In addition to the interviews, players underwent medical tests and then intensive physical endurance testing. Everything from hand-eye co-ordination to agility is tested. Players have to do as many push-ups, curl-ups, pull-ups and bench presses as they possibly can. They also do vertical jump, long-jump and have to undergo aerobic testing and peak power output tests.
Bear says the toughest test was the VO2max test, where the amount of oxygen utilized doing an activity and heart rates are monitored. The players are pushed to their maximum in this test, and go until they have to stop, or are in too much physical pain.
“You’re basically on a stationary bike battling for as long as you can, until you tire out. It’s probably the hardest one,” Bear says. “You go until you can’t take it anymore, and you try to keep as calm as possible, keep your heart rate down, and breathe calmly while you’re trying to push yourself your hardest.”
There is also the Wingate test, where players pedal to their maximum ability on a stationary bike and power output and fatigue levels are recorded. A new test this year, the Y-balance test has the players stand on a balance with one leg and stretch the other leg as far as possible. It’s used to determine balance, co-ordination, core strength, and functional symmetry. Players also had things like wingspan, grip strength and body mass index measured.
“It’s all stuff I have done before, so it wasn’t new, but it’s something you want to do well in when you’re there,” Bear says. He says that coming out of the combine, he feels that the physical tests matter, but the interviews are what leaves the lasting impression with scouts.
“I guess it is all important. You want to be in the best shape, but I think that maybe the interviews are the more important part. They mainly care about how you play on the ice, and they’ve all watched you before, so when you’re doing your fitness testing, yeah, it’s important, but the want to get to know you as a person and a player, so I would say the interviews are more important.”
Gabrielle went into the fitness training component of the combine with the idea in mind to be the best physical player there.
“I knew what I was going to have to do, so I focused on things I thought I was strong at, and I planned to do really well at those and get some first place finishes and then where I wasn’t as strong, I just tried to do the best I could and be above average,” he says. “I did very well at the physical testing, so I hope that maybe raises my draft stock.”
Gabrielle broke three records at the combine, and led the prospects for first place finishes, with three first place finishes out of the 13 categories. He broke the bench press record, doing 20 reps at 160 pounds, with the previous record being 21 reps at 150 pounds. In the Wingate test, Gabrielle’s mean power outage was 13.8 watts/kilogram, breaking the old record of 11.9. He also broke the record for the Fatigue Index, which measures heart rate in the Wingate Test, with a rate of 26.4 beats. The old record was 28.5.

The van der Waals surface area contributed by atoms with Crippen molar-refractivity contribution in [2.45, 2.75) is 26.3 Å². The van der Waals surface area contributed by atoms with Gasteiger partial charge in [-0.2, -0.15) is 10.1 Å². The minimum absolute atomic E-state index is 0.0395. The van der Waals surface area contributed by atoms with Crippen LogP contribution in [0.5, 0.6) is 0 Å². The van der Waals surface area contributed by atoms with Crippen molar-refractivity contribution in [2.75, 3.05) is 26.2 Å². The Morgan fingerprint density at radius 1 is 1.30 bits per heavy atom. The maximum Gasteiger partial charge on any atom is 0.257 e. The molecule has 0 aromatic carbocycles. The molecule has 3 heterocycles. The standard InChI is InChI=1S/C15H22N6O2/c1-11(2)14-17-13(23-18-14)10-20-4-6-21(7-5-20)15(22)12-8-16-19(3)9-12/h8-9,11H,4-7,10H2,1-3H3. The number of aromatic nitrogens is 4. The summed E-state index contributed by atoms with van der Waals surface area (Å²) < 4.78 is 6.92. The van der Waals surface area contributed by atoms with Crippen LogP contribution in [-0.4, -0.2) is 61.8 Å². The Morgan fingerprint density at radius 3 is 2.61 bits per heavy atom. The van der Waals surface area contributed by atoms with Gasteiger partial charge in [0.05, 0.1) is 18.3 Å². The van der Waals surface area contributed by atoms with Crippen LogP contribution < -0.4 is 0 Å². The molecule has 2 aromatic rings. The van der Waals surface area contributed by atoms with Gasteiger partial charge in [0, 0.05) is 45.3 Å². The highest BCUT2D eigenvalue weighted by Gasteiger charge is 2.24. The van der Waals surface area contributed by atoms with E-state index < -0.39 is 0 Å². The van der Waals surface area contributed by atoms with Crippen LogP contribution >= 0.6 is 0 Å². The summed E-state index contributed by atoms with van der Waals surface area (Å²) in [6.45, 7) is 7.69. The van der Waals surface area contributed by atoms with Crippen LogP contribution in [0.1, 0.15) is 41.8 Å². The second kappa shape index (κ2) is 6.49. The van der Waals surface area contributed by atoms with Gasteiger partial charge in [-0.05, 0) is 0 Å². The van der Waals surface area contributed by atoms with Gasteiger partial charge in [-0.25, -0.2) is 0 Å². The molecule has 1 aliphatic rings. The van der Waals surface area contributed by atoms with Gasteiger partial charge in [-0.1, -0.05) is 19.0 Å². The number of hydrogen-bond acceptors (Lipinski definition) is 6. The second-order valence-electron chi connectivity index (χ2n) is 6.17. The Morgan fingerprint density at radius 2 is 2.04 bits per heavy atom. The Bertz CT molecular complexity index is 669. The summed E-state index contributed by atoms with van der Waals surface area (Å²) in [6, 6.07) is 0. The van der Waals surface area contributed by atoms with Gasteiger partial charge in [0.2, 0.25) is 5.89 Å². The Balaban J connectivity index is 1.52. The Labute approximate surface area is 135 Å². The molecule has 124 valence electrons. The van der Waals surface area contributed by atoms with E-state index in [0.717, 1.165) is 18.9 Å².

“I am not sure how much they look into the actual test results, I think it’s just a competing factor—they’re looking at how much you’re pushing yourself compared to other guys. I am not sure they look into the actual results, but I think they look for guys who are pushing themselves hard, and some teams are looking at how in shape you are, they are looking into how committed you are in the off-season, so I think physical testing is pretty important for a player like me,” Gabrielle says. “You can quit whenever you want basically, but guys are there to compete, so they are pushing themselves until they puke . . . it’s nerve-wracking and intense, but you expect that from the top hockey players in the draft.”
Overall, Gabrielle says he feels very confident coming out of the scouting combine.
“I think it was a really successful week, setting three records, I think, is a very big accomplishment for me, I think that teams will appreciate that and draft me a little higher,” he says. “And I think I did really well in the interviews, so I am excited for the draft now, I am hoping I get drafted, and go as high as I can,” he says.
He adds that he is trying to stay focused on what is exactly in front of him, though, and keep taking his career one step at a time. He will be considering going to the draft, and will be attending any summer camps he is invited to this year.
“You don’t want to get too excited, you kind of want to just continue your training as normal, and get in the best shape you can before you go to training camps. It gives you a little more motivation to go a little harder, stay on the ice a little longer, but I think right now, I am staying focused on my training, and not worrying about the draft,” he adds.
Bear says that the experience of being at the scouting combine was exciting, and he is considering it another step in his goal to be an NHL player.
“I think it’s more of a cool experience than anything else—my NHL passion has always been there, I always want to work for it, but this is just a step for me. It’s fun, it’s exciting, and I am thankful I got to go,” he says. “The next step would be the draft on June 26, that’s coming up and it’s pretty exciting too. That’s the next step for all of us.”
May 2017Download PDF